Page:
Saturday, 25 August 2007
In May 2006, we arrived in London. First night, my husband took me for a walk around Soho and Covent Garden. I was horrified. There were people spilling onto footpaths from all the pubs, drunken women in tears sitting in the gutter surrounded by broken glass, police attending to men with blood pouring down their faces. It looked like a Hogarth painting, but was a normal spring Friday evening in the nation's capital.
To stop me from running shrieking back to the airport, my husband distracted me with food. He led me to a promising-looking French place, where we had a magnificent meal. I can't remember what we had, but I know we watched the people at the table next to us order the cheese for pudding, and I'd never seen anything like it. Visible from the moon, the waitress staggered under its weight and cut generous portions of the 5 or 6 cheeses the couple selected. Just what a cheeseboard should be!
It turned out that the restaurant was Mon Plaisir. We've been back several times since and have never been disappointed. It's the sort of food I have fantasised about when reading Elizabeth David's books since I was a child, but had never found before. Just wonderful.
So last night - partly because we've been too disorganised to plan anything for the bank holiday weekend - we went to see Spamalot and had dinner back at Mon Plaisir. To be honest, it wasn't the best meal we've had there, but it was still the best food you'll find in a long day's ride. I started with Ravioles de Royans au Jus de Moules et au Safran, which I was told was a cheese ravioli. I was expecting a portion of 2 or 3 big ravioli on a plate with a polite portion of sauce. I should have remembered that Mon Plaisir don't do things like that. I was served a hefty portion of delicious, tiny cheese ravioli, bathed in thick, slightly saffrony cream studded with fat mussels. Too delicious not to eat all of it, but way too much for someone who hopes to nail 3 courses. I had to borrow my husband's soup spoon to grab the last bit of sauce.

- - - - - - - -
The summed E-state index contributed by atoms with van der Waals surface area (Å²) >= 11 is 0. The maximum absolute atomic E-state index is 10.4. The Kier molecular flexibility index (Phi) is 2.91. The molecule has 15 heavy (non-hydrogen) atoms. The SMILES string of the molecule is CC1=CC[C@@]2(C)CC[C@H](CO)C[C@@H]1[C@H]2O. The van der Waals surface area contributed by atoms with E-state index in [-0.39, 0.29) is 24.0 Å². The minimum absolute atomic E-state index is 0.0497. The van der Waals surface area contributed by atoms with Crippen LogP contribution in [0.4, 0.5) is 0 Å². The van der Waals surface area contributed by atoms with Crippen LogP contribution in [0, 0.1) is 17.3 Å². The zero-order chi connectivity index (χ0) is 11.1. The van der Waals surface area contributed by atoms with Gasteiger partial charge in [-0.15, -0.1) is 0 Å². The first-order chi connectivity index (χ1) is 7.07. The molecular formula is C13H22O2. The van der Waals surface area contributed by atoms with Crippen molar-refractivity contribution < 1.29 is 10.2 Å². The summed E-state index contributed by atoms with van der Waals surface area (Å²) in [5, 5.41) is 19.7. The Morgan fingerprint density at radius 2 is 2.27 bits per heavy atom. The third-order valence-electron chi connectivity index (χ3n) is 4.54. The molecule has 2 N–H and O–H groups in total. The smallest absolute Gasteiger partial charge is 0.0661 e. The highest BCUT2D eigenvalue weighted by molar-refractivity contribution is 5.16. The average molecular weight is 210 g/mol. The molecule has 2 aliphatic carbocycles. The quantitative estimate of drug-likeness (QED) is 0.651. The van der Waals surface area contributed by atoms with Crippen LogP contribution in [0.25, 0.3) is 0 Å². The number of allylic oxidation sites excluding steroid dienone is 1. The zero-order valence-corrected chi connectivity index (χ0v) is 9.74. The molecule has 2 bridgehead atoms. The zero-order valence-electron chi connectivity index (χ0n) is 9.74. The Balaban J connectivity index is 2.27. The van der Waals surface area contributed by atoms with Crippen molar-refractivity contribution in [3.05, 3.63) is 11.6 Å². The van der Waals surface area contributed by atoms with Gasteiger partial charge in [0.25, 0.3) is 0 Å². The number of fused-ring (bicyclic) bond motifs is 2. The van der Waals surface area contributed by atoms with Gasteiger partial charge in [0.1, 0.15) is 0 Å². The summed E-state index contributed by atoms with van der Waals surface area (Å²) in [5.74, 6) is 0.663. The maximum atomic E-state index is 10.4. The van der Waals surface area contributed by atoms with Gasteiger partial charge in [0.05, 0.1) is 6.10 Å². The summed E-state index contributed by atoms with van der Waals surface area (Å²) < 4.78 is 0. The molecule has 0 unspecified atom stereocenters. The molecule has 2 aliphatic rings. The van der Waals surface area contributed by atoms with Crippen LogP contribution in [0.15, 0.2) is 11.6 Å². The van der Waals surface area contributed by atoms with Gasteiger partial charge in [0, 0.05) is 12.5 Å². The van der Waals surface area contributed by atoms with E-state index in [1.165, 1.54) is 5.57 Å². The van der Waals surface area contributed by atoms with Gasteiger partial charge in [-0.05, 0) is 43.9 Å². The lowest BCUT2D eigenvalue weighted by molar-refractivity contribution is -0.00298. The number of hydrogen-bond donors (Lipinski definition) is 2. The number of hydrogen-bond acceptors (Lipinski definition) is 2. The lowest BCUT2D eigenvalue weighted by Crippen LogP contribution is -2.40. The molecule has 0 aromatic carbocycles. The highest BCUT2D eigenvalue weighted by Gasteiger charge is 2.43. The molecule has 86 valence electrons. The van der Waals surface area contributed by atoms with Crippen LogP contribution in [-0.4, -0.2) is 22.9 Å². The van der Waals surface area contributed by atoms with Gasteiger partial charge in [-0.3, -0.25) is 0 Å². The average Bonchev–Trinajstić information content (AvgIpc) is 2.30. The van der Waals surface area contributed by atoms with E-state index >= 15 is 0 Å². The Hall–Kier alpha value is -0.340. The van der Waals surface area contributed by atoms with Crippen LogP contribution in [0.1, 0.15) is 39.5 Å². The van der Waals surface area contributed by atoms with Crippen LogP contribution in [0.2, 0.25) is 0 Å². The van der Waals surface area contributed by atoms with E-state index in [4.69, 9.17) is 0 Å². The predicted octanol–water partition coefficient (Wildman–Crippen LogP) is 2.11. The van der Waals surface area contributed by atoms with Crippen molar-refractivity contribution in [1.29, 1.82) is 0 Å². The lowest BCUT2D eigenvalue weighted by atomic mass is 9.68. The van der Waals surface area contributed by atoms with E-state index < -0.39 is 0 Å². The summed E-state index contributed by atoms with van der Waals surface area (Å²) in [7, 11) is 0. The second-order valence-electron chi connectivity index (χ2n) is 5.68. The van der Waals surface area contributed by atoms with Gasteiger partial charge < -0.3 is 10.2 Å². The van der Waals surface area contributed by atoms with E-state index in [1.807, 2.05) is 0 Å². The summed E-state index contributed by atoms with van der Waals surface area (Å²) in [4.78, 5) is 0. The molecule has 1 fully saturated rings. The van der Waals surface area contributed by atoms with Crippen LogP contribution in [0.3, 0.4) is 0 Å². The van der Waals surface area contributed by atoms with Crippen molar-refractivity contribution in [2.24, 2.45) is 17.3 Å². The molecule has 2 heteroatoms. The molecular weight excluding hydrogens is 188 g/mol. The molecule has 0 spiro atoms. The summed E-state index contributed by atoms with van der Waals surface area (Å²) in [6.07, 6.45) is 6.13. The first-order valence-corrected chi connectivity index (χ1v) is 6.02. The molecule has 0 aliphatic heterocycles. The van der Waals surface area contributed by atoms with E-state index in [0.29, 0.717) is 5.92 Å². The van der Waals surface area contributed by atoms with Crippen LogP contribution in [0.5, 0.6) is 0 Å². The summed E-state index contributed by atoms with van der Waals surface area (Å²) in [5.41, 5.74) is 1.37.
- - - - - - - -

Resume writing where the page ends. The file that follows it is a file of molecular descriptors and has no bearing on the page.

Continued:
After that I didn't really need to eat anything else, but greed got me through a fair amount of the cote de boeuf. Such a lovely piece of meat! The bearnaise sauce was lacking a bit of punch - not enough shallot, not enough tarragon, but still a wonderful accompaniment to the meat. Fortunately we'd just ordered some green beans to go along with it. I couldn't have faced anything starchy.
With the best will in the world I couldn't have eaten pudding. I enjoyed watching the pretentious theatrefolk at the next table being upsold their puddings - the perky young waiter sold a bottle of pudding wine and 4 desserts even though they'd initially said they'd have 2 desserts and a glass of sticky. But I am made of sterner stuff and couldn't be moved. So I had a glass of mirabelle and called it a night.